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Bone Broths: Cathy’s method vs. Sarah’s method

The first signs of spring are evident here in northern New Mexico: wind, mud, swelling buds, and the first bluebirds. But it is still cold, and folks are still battling illness. Bone broths are a very old remedy for colds and flu as well as recuperation from any illness, general debility, and digestive problems. There are many ways to make your own bone broths: here is my favorite, which can be done with any animal bones. The best are from free-range/organically raised animals that were humanely butchered.

Cathy’s recipe:

First you need a big stainless steel soup pot.

Into that pot you put as many bones as will comfortably fit. If chicken, you can use just the backs or whole carcasses from which the meat has been imperfectly removed. If beef, a variety of soup bones is great, especially ones with lots of marrow.

Fill the pot with cold water; add a half cup of apple cider vinegar; and let sit for half an hour.

Simmer (that means about 175 to 185 degrees: you want tiny bubbles around the perimeter, but NOT a full boil) for at least 6 hours and if possible 12 hours (or anything in between). After the first hour or so, skim off any particles that float to the surface that look dubious. I often skip this step, as it is all going to be strained at the end.

About 2 hours before I’m finished I add a couple of bay leaves, an onion or 2 cut up into eighths, several carrots and sticks of celery cut into smallish pieces, and if you are feeling wild go ahead and add some cut up parsnips, rutabaga and/or your favorite greens (stems and all).

About half an hour before I’m finished I add a lot of garlic and maybe some thyme. The last 15 minutes dump in coarsely chopped parsley. All these amounts are to your taste, so please experiment. Each batch of broth will be a bit different and ALL will be scrumptious.

After the broth is done, let it cool for a bit; then fish the big stuff out with tongs. Last you will strain the liquid into canning jars (or whatever) and if you plan to freeze some, be sure to leave an inch of head room. Cool first in the  fridge before you freeze, and use wide-mouth jars. I, of course, speak from experience…

When the broth is fully chilled, you may find (and probably will) that the broth has “congealed.” This is not the fat (which some folks skim off from the top) but rather the gelatin from the bones, and is a very easily digested source of protein, colloids, polysaccharides, and other nutritional goodies.

The broth may be heated and eaten alone (and that is when I add salt and pepper) or better yet, add freshly cut vegetables, meat and rice or potatoes, and you have a home-made soup that makes your whole house smell good and tastes great. That soup can also be frozen and turned into healthy “fast food.”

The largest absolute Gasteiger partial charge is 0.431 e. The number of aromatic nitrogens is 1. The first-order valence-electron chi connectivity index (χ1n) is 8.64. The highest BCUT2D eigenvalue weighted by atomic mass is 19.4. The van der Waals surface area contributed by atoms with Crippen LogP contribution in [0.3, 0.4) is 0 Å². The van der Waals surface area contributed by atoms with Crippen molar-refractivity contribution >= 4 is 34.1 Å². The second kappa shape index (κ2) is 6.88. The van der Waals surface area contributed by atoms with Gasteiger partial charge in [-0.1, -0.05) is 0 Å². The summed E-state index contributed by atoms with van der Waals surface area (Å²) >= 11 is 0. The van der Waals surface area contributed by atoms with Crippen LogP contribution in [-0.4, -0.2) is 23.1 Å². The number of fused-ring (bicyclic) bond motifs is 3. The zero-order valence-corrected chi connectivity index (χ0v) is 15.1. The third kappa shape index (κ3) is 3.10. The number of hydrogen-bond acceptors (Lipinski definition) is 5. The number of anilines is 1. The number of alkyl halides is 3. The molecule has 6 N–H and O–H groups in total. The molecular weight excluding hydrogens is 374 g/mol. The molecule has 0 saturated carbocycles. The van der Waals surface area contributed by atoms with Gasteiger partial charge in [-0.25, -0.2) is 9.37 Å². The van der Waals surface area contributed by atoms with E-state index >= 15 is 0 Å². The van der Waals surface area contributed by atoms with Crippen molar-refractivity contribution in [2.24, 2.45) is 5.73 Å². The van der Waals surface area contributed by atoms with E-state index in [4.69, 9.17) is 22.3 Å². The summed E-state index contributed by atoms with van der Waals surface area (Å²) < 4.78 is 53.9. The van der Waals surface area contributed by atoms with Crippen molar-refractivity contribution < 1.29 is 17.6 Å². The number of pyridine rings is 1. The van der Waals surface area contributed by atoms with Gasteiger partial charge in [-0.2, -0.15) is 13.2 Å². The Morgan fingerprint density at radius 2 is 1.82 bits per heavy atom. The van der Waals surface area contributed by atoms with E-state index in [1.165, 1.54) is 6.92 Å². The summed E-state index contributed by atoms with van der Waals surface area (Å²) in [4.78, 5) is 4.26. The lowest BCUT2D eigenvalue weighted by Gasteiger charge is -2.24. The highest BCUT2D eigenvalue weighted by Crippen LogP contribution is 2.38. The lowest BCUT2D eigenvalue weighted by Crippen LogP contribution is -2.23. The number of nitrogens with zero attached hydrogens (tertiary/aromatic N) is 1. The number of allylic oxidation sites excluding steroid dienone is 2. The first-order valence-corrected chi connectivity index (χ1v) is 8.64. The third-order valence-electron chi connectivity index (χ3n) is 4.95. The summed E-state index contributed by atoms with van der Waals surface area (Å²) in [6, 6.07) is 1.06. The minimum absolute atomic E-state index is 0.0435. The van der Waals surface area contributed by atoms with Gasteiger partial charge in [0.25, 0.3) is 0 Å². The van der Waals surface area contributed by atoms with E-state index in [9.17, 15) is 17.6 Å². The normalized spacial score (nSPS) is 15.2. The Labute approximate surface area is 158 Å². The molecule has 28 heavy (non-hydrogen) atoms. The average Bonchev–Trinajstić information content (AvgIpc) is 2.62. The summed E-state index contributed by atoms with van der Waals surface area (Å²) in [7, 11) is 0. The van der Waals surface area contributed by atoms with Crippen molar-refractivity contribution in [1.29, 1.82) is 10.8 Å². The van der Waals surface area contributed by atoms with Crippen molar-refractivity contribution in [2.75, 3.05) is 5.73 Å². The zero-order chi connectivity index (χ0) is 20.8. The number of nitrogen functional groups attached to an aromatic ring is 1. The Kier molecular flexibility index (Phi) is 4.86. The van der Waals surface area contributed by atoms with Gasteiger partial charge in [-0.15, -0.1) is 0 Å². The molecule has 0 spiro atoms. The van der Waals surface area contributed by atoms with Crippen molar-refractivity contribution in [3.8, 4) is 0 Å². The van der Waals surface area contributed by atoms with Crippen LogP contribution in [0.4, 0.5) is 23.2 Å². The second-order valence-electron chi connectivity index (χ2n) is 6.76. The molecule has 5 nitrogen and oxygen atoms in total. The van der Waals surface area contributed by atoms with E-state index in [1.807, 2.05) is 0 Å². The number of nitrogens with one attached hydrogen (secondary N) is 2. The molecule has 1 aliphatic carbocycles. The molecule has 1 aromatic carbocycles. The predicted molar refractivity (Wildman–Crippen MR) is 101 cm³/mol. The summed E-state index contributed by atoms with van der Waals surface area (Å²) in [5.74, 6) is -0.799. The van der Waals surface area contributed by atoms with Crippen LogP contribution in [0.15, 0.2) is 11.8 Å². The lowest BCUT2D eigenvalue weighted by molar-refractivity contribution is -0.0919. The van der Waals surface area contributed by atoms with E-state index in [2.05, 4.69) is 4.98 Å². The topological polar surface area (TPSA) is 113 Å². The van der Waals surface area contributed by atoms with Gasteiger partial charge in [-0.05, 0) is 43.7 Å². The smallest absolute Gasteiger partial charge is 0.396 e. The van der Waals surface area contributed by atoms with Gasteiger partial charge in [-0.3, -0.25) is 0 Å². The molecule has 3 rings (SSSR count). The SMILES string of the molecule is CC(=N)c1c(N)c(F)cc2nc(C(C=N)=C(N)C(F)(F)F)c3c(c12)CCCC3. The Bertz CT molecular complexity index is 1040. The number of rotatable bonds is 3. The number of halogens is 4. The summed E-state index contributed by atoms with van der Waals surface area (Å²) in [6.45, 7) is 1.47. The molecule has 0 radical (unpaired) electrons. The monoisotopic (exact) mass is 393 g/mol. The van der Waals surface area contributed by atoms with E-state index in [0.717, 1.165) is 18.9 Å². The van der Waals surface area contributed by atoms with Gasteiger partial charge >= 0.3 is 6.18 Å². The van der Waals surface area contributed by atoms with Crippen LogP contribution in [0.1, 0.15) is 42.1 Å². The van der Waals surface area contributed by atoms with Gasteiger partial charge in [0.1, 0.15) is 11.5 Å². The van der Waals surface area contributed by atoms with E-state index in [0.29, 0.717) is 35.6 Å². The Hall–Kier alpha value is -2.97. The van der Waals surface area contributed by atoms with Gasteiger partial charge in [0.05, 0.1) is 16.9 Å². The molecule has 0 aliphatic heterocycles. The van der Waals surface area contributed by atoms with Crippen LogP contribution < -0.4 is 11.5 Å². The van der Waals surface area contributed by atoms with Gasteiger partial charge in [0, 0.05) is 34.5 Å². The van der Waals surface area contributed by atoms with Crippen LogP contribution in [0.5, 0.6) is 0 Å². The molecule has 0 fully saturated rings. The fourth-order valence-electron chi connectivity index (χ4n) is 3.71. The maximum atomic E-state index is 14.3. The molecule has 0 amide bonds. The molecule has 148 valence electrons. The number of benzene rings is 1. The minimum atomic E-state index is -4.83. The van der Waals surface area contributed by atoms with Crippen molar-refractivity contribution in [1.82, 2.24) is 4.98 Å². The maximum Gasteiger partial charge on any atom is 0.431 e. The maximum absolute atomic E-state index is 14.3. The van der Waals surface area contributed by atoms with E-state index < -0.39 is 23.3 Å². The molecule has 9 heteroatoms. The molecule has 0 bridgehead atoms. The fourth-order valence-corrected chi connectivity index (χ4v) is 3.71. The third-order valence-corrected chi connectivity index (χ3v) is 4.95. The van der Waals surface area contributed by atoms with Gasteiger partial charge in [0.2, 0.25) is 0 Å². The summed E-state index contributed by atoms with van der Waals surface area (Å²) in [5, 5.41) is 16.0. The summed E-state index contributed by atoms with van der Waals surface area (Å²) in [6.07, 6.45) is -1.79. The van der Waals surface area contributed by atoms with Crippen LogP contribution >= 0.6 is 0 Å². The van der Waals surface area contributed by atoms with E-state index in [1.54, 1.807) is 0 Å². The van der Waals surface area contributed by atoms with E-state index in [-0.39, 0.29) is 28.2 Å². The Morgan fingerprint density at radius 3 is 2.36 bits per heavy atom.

Bon Appetite! ~C


Sarah’s recipe:

Cathy’s recipe sounds delightful but my bone broth works great for those of us on a tighter schedule, and makes use of the Crockpot so you can be off conquering the world while it does its magic.

I typically will cook a whole (organic & happy!) chicken for my fiance and I during the times I have a few hours to hang out next to the oven. Since it’s just the two of us, that amount of meat can last us for several meals…so again…time saver! As we’ve picked the meat off the bones, I put them in a freezer safe bag or storage container until I have accumulated enough for my broth. Obviously, keep the bones frozen until you are ready. The same goes for any kitchen scraps you may be adding: onion, carrots, etc. These can all be tossed into the freezer and added to the broth when you go to make it.

When the day arrives that you’re ready to make your broth, place the previously frozen bones into your Crockpot (if adding any onions/veggies/garlic, add these now too) and fill the rest of the pot with water. Add a few tablespoons of Apple Cider Vinegar (it should be considered essential as it pulls calcium and other minerals from the bones into your broth!)

I often make this plain, no added veggies or seasonings, as it makes a nice base for other soups I may make throughout the week. It’s also a nice treat for our four dogs who really look forward to “cereal” – – broth poured over their dry food.

Set your Crockpot to high for 4 hours, or low for 8, depending on how long you plan to be away. When you return, strain out the bones, other meaty bits and veggies if you have added them. I rarely need to freeze my broth as it seems to disappear so quickly, but if you need to, it’s best to follow Cathy’s advice on that part! I find that a few half gallon mason jars is all I need for storage in the fridge.

Be well! ~S

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Some Good News Re Health and Hospitals

If you’re dreading to read the paper (in print or online) because of the tsunami of bad news; here is a great respite: